Last, and perhaps most important of all, we must take all the elements of our cutscene alternative and combine them in a manner that makes sense with the purpose of such a solution, to direct the player towards our chosen narrative in an aesthetically cinematic manner. So for that we must also support the established rules in photography of balanced composition.
Again with the developer-authored approach, below we see God of War doing an excellent job of dynamically adjusting the camera to always offer a balanced composition between Kratos and the Kraken. With the wooden post as a good visual indicator of the line-of-action, the Santa Monica team rely on camera “zones” – when the player crosses the line of action, he enters a new zone that causes the camera to shift between its two pre-defined positions, maintaining the composition.
So how might we use this methodology for a more free-form type of game where subject positions are more dynamic and can change relative to one another throughout via player movement? For that solution, we must go back over a decade to the seminal title Legend of Zelda: The Ocarina of Time.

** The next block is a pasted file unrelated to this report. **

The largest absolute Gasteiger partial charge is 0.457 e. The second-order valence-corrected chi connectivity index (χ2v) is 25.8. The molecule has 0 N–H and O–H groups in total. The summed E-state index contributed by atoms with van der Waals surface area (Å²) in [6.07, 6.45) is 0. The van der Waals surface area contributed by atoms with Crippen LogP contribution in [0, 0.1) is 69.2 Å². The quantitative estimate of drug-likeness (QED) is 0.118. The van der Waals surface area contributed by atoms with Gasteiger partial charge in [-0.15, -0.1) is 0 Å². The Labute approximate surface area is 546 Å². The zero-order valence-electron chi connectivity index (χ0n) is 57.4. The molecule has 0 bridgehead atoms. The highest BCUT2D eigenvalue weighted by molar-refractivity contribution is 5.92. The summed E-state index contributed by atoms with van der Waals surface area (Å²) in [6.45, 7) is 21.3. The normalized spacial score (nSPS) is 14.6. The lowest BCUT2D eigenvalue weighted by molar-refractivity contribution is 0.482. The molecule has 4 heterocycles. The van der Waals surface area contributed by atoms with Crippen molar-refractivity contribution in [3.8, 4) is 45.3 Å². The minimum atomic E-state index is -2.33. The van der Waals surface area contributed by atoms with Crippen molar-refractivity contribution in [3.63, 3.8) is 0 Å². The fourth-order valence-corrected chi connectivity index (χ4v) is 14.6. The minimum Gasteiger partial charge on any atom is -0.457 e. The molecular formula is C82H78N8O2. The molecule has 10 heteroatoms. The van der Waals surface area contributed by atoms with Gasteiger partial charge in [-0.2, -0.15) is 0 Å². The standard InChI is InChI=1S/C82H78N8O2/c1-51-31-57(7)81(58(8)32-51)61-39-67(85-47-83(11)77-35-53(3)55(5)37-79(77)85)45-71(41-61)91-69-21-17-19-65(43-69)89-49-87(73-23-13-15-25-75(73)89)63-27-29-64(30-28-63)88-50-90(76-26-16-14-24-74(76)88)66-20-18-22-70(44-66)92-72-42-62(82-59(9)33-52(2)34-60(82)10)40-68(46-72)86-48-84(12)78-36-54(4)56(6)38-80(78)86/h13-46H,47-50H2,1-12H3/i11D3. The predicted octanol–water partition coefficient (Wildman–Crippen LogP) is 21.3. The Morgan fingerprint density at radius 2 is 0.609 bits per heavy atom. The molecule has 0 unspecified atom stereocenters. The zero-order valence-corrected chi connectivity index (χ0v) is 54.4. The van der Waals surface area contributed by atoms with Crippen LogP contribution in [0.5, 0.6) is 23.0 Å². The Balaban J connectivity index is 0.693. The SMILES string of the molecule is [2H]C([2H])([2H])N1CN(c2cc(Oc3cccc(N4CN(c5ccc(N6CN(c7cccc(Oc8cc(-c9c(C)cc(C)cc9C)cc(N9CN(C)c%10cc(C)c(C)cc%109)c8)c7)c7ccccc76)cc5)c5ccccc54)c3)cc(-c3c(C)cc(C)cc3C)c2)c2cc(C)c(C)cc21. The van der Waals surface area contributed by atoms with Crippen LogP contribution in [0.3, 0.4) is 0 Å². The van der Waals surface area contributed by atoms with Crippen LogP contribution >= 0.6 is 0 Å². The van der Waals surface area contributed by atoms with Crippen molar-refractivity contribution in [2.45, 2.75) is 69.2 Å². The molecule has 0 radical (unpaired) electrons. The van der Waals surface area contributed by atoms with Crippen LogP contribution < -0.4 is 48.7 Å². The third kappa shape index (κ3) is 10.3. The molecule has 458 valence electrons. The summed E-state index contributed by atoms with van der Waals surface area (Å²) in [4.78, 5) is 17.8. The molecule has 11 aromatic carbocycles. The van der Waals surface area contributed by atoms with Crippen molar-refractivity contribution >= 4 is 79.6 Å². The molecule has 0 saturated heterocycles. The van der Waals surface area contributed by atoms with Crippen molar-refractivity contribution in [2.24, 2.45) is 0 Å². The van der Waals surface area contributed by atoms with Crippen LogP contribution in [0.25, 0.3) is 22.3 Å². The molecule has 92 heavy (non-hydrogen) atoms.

On the game’s release, much was made of the heralded Z-Targetting feature. Below is a video breaking down the various elements that combined to give us our first stab at a holistic cinematic mode during gameplay. Without a target, on holding (or toggling) the easily reached Z-button on the underside of the controller, the aspect ratio narrows from television’s 4:3 to the now standard 16:9 and the field of view narrows to something more akin to that of film, better framing protagonist Link against the background.
With a target, however, is where this system comes into its own. In the tutorial below, the camera draws a dynamic composition between Link and the target, the slightly lagging camera loosely framing the two subjects while still affording total control over the player movement. The player is even able to cross the aforementioned line-of-action without disorientation due once again to the absence of cuts, and like any good design the system has multiple uses, being employed in a consistent manner for both conversations and combat.